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OpenTable and the First Mover’s Advantage


One of the most fascinating companies I have looked at over the past few years is OpenTable, the online and mobile restaurant reservation service. For those of you who haven’t used OpenTable, it allows you to see which tables are available at which restaurants at which times.  Essentially, instead of calling a restaurant on the phone and checking for availability on a given night, you can book a reservation for free in about a minute using the app on your phone or tablet.  So what is so attractive about it that prompted Priceline to buy it for $2.6 billion this past June? Simply, it is their lack of competition in their market because of their profit structure and the first mover’s advantage.

OpenTable was the first company in the door in the mobile reservation market, and that has allowed them to set their price for restaurants wherever they want.  Since the app is free for diners like you and me, the restaurants are the ones shouldering the cost. For a one time installation fee, plus a one dollar profit per diner, restaurants have access to OpenTable’s software, which allows them to seat more customers on more nights in an organized manner. However, OpenTable has rubbed certain restaurants the wrong way with the prices they charge, prompting some have attempted to use competitors. One competitor is Evoo, which managed to wrest a solid amount of market share from OpenTable in restaurants in Minnesota by charging cheaper prices– for about two months, then they switched back to OpenTable.  The restaurants said that while Evoo was cheaper for them, diners were only using OpenTable, so they ended up losing diners and losing profits, prompting them to switch back. This is the first mover’s advantage that OpenTable has taken advantage of so well, by establishing themselves as the first online and mobile reservation service, restaurants have no choice but to use what the diners are using, or potentially lose those diners to other competing restaurants.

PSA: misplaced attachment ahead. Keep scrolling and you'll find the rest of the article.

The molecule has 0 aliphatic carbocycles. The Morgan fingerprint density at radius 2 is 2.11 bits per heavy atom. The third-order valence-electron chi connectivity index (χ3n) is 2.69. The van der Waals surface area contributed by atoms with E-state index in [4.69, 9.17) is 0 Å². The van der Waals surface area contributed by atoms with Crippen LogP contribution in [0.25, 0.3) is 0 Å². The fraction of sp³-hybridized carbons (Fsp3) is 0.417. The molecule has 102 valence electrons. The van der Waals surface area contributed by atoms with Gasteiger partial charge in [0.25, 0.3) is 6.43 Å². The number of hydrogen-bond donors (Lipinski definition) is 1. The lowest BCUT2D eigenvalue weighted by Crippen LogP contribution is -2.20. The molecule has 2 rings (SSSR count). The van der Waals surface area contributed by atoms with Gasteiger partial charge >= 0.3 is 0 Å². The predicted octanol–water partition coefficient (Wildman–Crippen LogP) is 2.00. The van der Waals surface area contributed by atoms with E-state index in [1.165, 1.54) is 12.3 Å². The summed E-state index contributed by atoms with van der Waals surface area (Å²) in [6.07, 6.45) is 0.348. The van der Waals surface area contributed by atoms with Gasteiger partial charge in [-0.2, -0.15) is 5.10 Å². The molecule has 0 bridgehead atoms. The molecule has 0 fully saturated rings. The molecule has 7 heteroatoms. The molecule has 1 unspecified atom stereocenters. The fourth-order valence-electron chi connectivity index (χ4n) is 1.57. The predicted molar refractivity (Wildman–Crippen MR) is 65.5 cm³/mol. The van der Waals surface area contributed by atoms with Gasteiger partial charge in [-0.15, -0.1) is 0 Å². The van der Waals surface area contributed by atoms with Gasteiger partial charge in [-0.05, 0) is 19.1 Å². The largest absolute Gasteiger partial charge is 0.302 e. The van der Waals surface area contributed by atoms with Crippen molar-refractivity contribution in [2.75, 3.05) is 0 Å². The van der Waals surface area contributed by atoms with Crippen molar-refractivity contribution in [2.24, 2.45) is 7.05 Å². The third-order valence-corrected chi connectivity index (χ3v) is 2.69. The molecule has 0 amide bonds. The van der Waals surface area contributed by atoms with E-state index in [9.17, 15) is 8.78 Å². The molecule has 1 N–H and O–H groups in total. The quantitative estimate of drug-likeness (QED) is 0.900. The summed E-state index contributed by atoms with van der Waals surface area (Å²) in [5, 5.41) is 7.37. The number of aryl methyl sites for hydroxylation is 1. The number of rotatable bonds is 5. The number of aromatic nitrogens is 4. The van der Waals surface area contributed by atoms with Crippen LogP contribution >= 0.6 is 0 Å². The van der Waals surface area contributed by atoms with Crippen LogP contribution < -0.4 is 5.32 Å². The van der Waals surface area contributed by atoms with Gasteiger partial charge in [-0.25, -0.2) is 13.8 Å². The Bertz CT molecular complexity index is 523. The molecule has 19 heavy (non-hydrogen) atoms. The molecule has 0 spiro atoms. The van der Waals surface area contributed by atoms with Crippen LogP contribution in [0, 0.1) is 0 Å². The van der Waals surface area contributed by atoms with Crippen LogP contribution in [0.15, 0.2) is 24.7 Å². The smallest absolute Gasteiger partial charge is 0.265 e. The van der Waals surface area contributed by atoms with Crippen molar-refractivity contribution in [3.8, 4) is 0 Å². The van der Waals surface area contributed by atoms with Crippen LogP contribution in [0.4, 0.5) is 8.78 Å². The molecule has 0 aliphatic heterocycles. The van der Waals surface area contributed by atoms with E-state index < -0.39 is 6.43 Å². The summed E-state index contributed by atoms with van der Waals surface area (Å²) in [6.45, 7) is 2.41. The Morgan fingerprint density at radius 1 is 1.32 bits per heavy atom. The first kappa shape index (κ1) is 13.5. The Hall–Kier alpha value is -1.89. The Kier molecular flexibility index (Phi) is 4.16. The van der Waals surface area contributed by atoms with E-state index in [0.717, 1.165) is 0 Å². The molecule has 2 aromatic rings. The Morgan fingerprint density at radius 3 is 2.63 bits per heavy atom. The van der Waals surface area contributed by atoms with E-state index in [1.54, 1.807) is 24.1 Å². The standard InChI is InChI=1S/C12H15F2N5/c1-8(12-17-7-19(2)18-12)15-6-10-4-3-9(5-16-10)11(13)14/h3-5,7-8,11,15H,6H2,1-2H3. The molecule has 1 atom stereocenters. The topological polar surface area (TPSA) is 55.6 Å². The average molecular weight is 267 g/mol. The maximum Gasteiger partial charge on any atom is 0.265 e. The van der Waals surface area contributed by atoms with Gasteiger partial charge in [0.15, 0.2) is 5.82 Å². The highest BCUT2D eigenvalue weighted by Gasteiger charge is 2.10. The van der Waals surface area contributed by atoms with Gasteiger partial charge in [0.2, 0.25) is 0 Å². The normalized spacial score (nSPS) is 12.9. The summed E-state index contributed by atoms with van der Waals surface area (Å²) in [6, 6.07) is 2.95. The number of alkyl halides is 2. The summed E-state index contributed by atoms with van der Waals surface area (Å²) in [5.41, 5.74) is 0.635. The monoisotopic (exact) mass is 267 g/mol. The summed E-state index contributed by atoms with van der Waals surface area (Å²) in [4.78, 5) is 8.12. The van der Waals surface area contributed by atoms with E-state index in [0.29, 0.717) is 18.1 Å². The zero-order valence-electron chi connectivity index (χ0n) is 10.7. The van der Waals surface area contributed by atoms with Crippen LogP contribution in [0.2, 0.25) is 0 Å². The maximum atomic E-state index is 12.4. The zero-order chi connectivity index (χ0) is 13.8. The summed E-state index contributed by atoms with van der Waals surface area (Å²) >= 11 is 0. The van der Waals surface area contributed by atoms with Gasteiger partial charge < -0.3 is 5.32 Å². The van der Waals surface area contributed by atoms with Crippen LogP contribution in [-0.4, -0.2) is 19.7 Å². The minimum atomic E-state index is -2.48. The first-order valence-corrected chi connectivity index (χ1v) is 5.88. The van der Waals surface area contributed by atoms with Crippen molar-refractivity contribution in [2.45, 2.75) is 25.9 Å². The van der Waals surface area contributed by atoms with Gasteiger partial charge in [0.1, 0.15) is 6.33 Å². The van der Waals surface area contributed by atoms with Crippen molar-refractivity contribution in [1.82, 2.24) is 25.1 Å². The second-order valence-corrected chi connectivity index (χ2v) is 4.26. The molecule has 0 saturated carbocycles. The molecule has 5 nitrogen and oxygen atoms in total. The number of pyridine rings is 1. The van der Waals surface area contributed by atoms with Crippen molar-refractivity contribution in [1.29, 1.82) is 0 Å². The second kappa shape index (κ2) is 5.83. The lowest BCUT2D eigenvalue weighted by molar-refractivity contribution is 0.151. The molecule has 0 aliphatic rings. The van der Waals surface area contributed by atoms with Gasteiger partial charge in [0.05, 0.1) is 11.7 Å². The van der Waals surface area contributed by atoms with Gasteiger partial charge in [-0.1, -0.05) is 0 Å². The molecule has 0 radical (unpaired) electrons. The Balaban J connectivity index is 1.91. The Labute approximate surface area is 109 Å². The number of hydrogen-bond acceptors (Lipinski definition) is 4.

1. strauss strauss

    I’m curious if the restaurants cooperating with Evoo made any attempt to help advertise their use of this app instead of OpenTable. OpenTable may be protecting its market share throught the FMA, but in the tech business the first firms often lose their market share to later entrants through the second move advantage. A good example is Amazon which followed into the market and than became the largest through successful advertising. Would advertising in this situation be unsuccessful because it’s just an App? If that’s the case, is it possible for any firm to challenge OpenTable?

    • grieve grieve

      One benefit of OpenTable is they actually advertise for you. Not only is it a mobile reservation service but it also points you toward certain restaurants and features local restaurants and even specific meals on the app. For a restaurant to have to worry about advertising not only their own restaurant but also a new company (Evoo) ends up costing more than it is worth. Groupon actually also made a mobile reservation service that many expected to challenge OpenTable because it has brand recognition. However, restaurants actually didn’t like using the Groupon service, because it was focused on discounts and deals for restaurants, who didn’t want to continuously be giving meals away for a cut price.

  2. buchanan buchanan

    Classic example of first to market in tandem with networking implications that play out for big profits. VHS was only successful because it provided the information allowing other companies to produce VHS players. Just as Open Table created a network of users that ultimately allowed for success and maintained market share, the VHS network was instrumental in JVC’s victory over a superior product in Sony’s Betamax.

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